France’s former Minister for the Interior Bernard Cazeneuve has taken over from Manuel Valls as head of the government, which he will lead for the last five months of François Hollande’s mandate. EURACTIV’s partner Ouest-France reports.
“You have a habit of succeeding me,” Manuel Valls joked as he officially handed over control of the government to Bernard Cazeneuve on Tuesday (6 December). Cazeneuve took over from Valls as minister of the interior in April 2014. Now, as Valls steps down to prepare his presidential campaign, the former mayor of Cherbourg has once again been called in to replace him.
Valls may have used the position of prime minister as a springboard for his presidential ambitions, but Cazeneuve has said he will be happy to run the country until next year’s elections, giving him the record for the shortest term in office.
Hand-picked by Hollande, the new prime minister’s mission is to “protect” France. “This is a prime minister with strong knowledge of security issues and the fight against terrorism, which are the executive’s priorities,” the president explained.
Cazeneuve’s declaration of political priorities will take place next week. The new prime minister, whose mission will be a short one, has promised to use his time wisely. “Each day is useful, each day counts,” he said.
A fortunate ex-prime minister
Now a candidate for the presidency, Valls was keen to take credit for the reforms carried out by the current administration, including policies aimed at economic recovery, competitiveness and lowering taxes for middle and low earners.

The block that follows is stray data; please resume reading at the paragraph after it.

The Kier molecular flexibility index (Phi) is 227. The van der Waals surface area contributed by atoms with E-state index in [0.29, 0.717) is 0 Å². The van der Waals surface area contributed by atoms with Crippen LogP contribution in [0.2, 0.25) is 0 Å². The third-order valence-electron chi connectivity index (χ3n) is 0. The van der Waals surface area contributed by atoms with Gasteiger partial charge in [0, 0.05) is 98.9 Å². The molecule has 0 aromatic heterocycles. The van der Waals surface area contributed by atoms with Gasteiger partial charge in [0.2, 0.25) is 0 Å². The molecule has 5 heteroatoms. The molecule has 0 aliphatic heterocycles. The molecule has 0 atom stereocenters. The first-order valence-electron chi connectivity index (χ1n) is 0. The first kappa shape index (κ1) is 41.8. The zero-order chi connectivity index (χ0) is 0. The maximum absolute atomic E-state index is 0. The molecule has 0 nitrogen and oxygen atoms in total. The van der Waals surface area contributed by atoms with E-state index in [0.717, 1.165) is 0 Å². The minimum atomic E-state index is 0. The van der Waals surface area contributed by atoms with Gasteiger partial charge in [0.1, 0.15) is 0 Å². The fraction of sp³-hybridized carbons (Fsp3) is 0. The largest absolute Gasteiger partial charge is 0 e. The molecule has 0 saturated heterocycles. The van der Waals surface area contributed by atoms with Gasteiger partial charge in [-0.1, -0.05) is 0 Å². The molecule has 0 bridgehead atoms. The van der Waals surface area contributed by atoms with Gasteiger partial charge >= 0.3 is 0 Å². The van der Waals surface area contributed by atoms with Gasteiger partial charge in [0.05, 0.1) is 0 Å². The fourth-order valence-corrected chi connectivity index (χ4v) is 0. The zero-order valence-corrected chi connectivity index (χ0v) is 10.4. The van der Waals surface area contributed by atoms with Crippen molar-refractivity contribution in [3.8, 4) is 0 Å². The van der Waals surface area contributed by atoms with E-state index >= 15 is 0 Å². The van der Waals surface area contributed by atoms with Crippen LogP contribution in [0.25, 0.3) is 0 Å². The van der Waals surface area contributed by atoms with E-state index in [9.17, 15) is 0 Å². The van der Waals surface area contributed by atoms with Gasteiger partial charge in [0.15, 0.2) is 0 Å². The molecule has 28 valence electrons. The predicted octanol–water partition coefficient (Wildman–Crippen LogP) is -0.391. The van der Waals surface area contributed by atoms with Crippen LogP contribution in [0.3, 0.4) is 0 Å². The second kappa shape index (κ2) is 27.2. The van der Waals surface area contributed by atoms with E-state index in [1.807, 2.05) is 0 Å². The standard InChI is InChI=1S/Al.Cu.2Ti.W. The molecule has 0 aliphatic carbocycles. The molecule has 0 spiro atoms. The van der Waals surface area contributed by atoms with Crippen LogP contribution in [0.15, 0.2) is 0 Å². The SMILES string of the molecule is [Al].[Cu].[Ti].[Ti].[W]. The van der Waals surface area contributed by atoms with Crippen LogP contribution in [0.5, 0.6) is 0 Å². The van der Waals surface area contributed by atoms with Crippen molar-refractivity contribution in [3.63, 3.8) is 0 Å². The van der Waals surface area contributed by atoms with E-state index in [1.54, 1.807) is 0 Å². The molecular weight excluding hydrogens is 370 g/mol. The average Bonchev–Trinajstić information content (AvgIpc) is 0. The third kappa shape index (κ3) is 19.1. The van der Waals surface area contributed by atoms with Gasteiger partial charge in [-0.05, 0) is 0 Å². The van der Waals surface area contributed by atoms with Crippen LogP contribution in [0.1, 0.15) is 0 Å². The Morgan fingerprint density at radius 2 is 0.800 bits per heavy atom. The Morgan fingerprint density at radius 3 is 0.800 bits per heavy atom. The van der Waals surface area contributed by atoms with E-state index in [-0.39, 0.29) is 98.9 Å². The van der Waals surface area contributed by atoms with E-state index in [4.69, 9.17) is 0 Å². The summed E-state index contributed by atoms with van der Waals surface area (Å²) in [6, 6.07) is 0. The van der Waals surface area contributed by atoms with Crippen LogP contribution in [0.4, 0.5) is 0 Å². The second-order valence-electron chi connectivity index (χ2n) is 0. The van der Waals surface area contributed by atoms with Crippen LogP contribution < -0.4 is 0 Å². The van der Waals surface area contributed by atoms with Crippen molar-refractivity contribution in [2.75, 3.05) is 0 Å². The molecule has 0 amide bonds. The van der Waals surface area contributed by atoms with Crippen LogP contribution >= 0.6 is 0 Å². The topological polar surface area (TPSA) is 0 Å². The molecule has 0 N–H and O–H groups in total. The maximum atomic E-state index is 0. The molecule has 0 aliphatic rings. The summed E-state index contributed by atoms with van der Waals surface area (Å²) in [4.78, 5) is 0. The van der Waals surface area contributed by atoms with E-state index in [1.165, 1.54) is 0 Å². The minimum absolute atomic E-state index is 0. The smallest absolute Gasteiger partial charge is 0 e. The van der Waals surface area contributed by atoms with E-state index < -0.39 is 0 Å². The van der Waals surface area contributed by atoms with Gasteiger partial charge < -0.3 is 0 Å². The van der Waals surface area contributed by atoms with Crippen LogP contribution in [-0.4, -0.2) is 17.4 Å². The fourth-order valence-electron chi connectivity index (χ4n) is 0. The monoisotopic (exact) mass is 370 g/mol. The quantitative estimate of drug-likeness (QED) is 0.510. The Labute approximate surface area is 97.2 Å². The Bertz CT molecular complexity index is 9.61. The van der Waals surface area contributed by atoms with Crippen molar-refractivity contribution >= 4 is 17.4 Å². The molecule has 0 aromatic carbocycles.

“I was a lucky prime minister. It is a difficult thing to say in light of the struggles we have been through. But there is no crisis in [the government], just work in the service of France,” said Valls. He then told his successor, “You are a friend, you are a brother. That is a rare thing in politics.”
Often accused of being divisive and confrontational, Valls is clearly making an effort to build bridges in his party ahead of the election. “I have another responsibility today, to bring people together,” he said on Tuesday night on France 2.
On top of appointing a new prime minister, President Hollande made just three changes to other government positions. Bruno Le Roux, the president of the Socialist group in the French parliament since 2012, will take over at the ministry of the interior. Jean-Marie Le Guen, one of Valls’ vocal supporters, has swapped positions with André Vallini, exchanging his parliamentary relations brief for the less prestigious development and Francophonie dossier.
The rest of the government remains unchanged. Contrary to the predictions of some observers, Hollande has not purged the government of Valls’ supporters, but opted instead for an “immediately operational” team with “experience”.
Cazeneuve’s nomination was welcomed by parts of the opposition. “I give him credit for keeping his dignity in all circumstances,” said Thierry Solère, the spokesman for centre-right Republic presidential candidate François Fillon.
“He is a good man, reassuring for the country in these troubled times,” tweeted François Bayrou, the president of the centrist Democratic Movement Party.
Bernard Cazeneuve est nommé à Matignon. C'est un homme de qualité : rassurant pour le pays en ces temps troublés.
— François Bayrou (@bayrou) December 6, 2016
But former minister Éric Woerth, a Republican politician, pointed out the limited reach of this “gateway government that will function until the next election”.
The radical left also played down the importance of this cabinet reshuffle. Alexis Corbière, Jean-Luc Mélenchon’s spokesman, said, “Politically speaking, this is a complete continuity of what came before.”